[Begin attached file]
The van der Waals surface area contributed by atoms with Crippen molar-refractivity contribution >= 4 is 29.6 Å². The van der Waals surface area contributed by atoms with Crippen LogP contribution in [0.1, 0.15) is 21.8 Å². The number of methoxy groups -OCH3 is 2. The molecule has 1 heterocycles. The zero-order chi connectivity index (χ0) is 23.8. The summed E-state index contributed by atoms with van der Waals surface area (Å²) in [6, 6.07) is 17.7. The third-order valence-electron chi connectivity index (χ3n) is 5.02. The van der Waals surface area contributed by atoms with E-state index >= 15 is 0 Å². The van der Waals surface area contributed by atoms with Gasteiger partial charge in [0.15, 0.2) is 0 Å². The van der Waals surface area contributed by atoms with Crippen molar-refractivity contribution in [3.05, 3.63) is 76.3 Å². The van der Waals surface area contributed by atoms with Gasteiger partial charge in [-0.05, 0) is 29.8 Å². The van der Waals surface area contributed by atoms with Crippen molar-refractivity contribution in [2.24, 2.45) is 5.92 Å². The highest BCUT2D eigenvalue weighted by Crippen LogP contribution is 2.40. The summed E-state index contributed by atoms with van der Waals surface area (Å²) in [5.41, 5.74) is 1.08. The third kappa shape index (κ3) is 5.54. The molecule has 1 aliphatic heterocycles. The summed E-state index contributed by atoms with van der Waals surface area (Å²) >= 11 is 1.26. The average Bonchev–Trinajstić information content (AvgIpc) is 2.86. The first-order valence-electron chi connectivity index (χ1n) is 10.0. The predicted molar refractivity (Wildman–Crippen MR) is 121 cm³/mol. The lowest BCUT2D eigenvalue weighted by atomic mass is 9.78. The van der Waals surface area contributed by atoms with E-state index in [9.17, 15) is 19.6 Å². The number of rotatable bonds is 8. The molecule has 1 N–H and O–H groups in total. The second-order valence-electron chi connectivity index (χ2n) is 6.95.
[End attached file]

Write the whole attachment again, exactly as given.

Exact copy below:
The van der Waals surface area contributed by atoms with Crippen molar-refractivity contribution >= 4 is 29.6 Å². The van der Waals surface area contributed by atoms with Crippen LogP contribution in [0.1, 0.15) is 21.8 Å². The number of methoxy groups -OCH3 is 2. The molecule has 1 heterocycles. The zero-order chi connectivity index (χ0) is 23.8. The summed E-state index contributed by atoms with van der Waals surface area (Å²) in [6, 6.07) is 17.7. The third-order valence-electron chi connectivity index (χ3n) is 5.02. The van der Waals surface area contributed by atoms with E-state index >= 15 is 0 Å². The van der Waals surface area contributed by atoms with Gasteiger partial charge in [0.15, 0.2) is 0 Å². The van der Waals surface area contributed by atoms with Crippen molar-refractivity contribution in [3.05, 3.63) is 76.3 Å². The van der Waals surface area contributed by atoms with Gasteiger partial charge in [-0.05, 0) is 29.8 Å². The van der Waals surface area contributed by atoms with Crippen molar-refractivity contribution in [2.24, 2.45) is 5.92 Å². The highest BCUT2D eigenvalue weighted by Crippen LogP contribution is 2.40. The summed E-state index contributed by atoms with van der Waals surface area (Å²) in [5.41, 5.74) is 1.08. The third kappa shape index (κ3) is 5.54. The molecule has 1 aliphatic heterocycles. The summed E-state index contributed by atoms with van der Waals surface area (Å²) >= 11 is 1.26. The average Bonchev–Trinajstić information content (AvgIpc) is 2.86. The first-order valence-electron chi connectivity index (χ1n) is 10.0. The predicted molar refractivity (Wildman–Crippen MR) is 121 cm³/mol. The lowest BCUT2D eigenvalue weighted by atomic mass is 9.78. The van der Waals surface area contributed by atoms with E-state index in [9.17, 15) is 19.6 Å². The number of rotatable bonds is 8. The molecule has 1 N–H and O–H groups in total. The second-order valence-electron chi connectivity index (χ2n) is 6.95.